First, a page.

Messi, Alba dial back the clock to rescue Inter Miami


Inter Miami's Argentine forward #10 Lionel Messi fights for the ball with Galaxy's midfielder #20 Edwin Cerrillo during the MLS football match between LA Galaxy and Inter Miami FC at Dignity Health Sports Park on February 25, 2024, in Carson, California. (Photo by Patrick T. Fallon / AFP) (Photo by PATRICK T. FALLON/AFP via Getty Images)

The stargazers gathered hours before kickoff on opening night of the 2024 Lionel Messi roadshow. Thousands congregated outside Dignity Health Sports Park, queuing to get inside the LA Galaxy’s longtime home, perhaps earlier than ever before. They’d come to get a glimpse of the GOAT; to see a performance; and for 91 minutes, they waited.

Then, like clockwork, they saw the brilliance they’d paid for.

Messi had been stifled, smothered, neutralized for most of Sunday night. But in second-half stoppage time, with his Inter Miami team trailing 1-0, he dipped into his bottomless bag of tricks for an age-old classic.

He tapped in Jordi Alba, and together they made Catalan magic, slicing through the Galaxy defense at will.

It was a routine they’d surely rehearsed hundreds of times over their 10 years together at FC Barcelona — Messi to Alba, Alba back to Messi, back to Alba, back to Messi, and past a helpless goalkeeper, into the back of the net.

It was Messi’s first goal of the young Major League Soccer season. And it earned Miami a 1-1 draw that the Herons really didn’t deserve.

For most of 90-plus minutes under the lights in Carson, California, they’d been battered by the Galaxy, who looked like a youthful team reborn.

For most of those 90-plus minutes, until a soft 88th-minute red card, the hosts exposed Miami’s many frailties. The Galaxy streamed forward, again and again, into space left alarmingly open. They hit multiple posts. They missed glorious chances, including a penalty.

They created enough to score at least three, perhaps even four. They were wasteful, until their umpteenth counterattack in the 75th minute yielded a rebound, which Marky Delgado squared to Dejan Joveljic for a tap-in.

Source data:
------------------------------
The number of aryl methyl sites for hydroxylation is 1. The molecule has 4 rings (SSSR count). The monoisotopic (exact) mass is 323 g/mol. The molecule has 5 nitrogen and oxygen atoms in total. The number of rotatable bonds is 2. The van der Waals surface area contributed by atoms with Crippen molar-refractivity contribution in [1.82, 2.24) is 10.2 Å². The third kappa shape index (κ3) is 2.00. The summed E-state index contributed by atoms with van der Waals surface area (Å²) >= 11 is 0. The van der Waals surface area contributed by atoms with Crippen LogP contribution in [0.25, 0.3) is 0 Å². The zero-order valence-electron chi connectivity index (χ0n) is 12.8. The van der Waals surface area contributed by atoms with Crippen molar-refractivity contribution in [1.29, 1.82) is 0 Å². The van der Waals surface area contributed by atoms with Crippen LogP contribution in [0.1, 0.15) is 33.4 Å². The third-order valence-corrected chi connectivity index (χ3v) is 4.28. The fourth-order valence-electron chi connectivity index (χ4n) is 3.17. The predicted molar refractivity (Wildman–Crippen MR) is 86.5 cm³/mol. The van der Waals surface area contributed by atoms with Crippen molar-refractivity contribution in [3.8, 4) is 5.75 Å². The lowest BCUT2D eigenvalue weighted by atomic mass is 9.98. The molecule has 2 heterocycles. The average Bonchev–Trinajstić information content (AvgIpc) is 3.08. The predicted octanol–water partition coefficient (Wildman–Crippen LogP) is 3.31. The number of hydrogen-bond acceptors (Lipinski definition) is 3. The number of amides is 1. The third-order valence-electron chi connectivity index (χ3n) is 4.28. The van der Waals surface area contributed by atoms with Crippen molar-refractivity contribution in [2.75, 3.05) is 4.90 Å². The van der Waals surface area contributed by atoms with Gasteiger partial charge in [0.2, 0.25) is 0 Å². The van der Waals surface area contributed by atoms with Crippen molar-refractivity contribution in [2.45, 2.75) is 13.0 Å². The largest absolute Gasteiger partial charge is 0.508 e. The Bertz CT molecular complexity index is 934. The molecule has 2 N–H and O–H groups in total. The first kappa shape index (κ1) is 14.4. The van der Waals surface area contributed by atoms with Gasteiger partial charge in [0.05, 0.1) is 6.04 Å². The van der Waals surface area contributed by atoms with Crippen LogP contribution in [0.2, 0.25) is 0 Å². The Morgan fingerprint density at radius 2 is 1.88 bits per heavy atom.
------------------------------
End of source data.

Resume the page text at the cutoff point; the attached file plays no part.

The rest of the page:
By then, they had provided MLS peers with something of a blueprint for beating Miami. They’d shrunk the field when Miami held the ball. They sat in a mid-block, but their defenders refused to drop too far. They dared Luis Suarez and others to beat them over the top, in behind; Suarez, at 37 years old and clearly hobbled, couldn’t.

They shadowed Sergio Busquets, the one player capable of puncturing their defensive shell from deep. Riqui Puig chased him to and fro, shutting off Miami’s access to its midfield pivot.

And then, when the Galaxy won the ball, they exploded into vast expanses of green grass. They regularly found themselves 4-v-4 or 3-v-3 in transition. They ran at Busquets in the open field. After a misplaced Messi pass led to a 5-v-4, they won an early penalty.

Similar traffic pattern held throughout the first half, and for stretches of the second. The final Expected Goal tally was Galaxy 3.8, Miami 0.9.

LA’s imprecision spared Inter Miami. But other, better MLS opponents won’t be so kind. Miami has problems. It essentially defends 9-on-11. Its fullbacks and midfielders regularly make aggressive runs that leave aging legs exposed.

But no matter how many frailties mount, no matter how many weaknesses make Miami vulnerable, Inter will be in every game it plays because it has the man whom the whole world wants to see.

As the Galaxy tried and failed to extend their lead, Messi lurked.

With every Galaxy missed chance, Messi’s moment felt increasingly inevitable.

When he slid the ball into Jordi Alba’s path, with perfect weight, around 8 p.m., 27,000 people knew precisely what came next. They’d seen it throughout the 2010s on TV. They’ve seen it ever since on demand, on YouTube.

And yet, none of 10 LA players could stop it. Messi to Alba to Messi to Alba to Messi, and poof — blueprints felt meaningless.





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